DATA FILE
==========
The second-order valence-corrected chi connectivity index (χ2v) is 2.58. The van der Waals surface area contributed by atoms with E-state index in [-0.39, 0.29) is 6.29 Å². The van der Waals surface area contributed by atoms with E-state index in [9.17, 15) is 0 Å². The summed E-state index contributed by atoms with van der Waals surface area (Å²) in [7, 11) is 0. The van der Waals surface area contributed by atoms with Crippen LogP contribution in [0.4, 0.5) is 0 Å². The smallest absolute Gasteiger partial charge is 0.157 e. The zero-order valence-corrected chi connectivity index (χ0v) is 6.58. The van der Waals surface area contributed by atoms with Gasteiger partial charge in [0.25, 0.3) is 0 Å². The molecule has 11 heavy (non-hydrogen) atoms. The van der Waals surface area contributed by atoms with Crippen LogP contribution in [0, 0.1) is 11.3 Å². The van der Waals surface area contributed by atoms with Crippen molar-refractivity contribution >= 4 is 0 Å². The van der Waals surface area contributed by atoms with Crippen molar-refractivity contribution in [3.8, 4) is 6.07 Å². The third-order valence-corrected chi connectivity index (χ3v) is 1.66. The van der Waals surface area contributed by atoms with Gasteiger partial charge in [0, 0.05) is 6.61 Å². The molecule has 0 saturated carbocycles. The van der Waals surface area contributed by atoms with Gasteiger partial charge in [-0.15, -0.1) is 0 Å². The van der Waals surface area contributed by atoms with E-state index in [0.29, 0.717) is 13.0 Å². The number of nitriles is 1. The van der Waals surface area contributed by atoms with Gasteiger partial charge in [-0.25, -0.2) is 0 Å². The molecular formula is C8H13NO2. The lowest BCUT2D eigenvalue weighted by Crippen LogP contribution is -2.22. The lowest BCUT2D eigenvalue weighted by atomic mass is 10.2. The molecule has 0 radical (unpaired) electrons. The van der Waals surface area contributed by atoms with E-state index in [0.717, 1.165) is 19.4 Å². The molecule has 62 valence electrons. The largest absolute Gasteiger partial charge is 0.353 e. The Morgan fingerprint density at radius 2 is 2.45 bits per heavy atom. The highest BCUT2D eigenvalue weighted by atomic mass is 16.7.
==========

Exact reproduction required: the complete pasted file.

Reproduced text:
The second-order valence-corrected chi connectivity index (χ2v) is 2.58. The van der Waals surface area contributed by atoms with E-state index in [-0.39, 0.29) is 6.29 Å². The van der Waals surface area contributed by atoms with E-state index in [9.17, 15) is 0 Å². The summed E-state index contributed by atoms with van der Waals surface area (Å²) in [7, 11) is 0. The van der Waals surface area contributed by atoms with Crippen LogP contribution in [0.4, 0.5) is 0 Å². The smallest absolute Gasteiger partial charge is 0.157 e. The zero-order valence-corrected chi connectivity index (χ0v) is 6.58. The van der Waals surface area contributed by atoms with Gasteiger partial charge in [0.25, 0.3) is 0 Å². The molecule has 11 heavy (non-hydrogen) atoms. The van der Waals surface area contributed by atoms with Crippen LogP contribution in [0, 0.1) is 11.3 Å². The van der Waals surface area contributed by atoms with Crippen molar-refractivity contribution >= 4 is 0 Å². The van der Waals surface area contributed by atoms with Crippen molar-refractivity contribution in [3.8, 4) is 6.07 Å². The third-order valence-corrected chi connectivity index (χ3v) is 1.66. The van der Waals surface area contributed by atoms with Gasteiger partial charge in [0, 0.05) is 6.61 Å². The molecule has 0 saturated carbocycles. The van der Waals surface area contributed by atoms with Gasteiger partial charge in [-0.15, -0.1) is 0 Å². The van der Waals surface area contributed by atoms with E-state index in [0.29, 0.717) is 13.0 Å². The number of nitriles is 1. The van der Waals surface area contributed by atoms with Gasteiger partial charge in [-0.25, -0.2) is 0 Å². The molecular formula is C8H13NO2. The lowest BCUT2D eigenvalue weighted by Crippen LogP contribution is -2.22. The lowest BCUT2D eigenvalue weighted by atomic mass is 10.2. The molecule has 0 radical (unpaired) electrons. The van der Waals surface area contributed by atoms with E-state index in [0.717, 1.165) is 19.4 Å². The molecule has 62 valence electrons. The largest absolute Gasteiger partial charge is 0.353 e. The Morgan fingerprint density at radius 2 is 2.45 bits per heavy atom. The highest BCUT2D eigenvalue weighted by atomic mass is 16.7.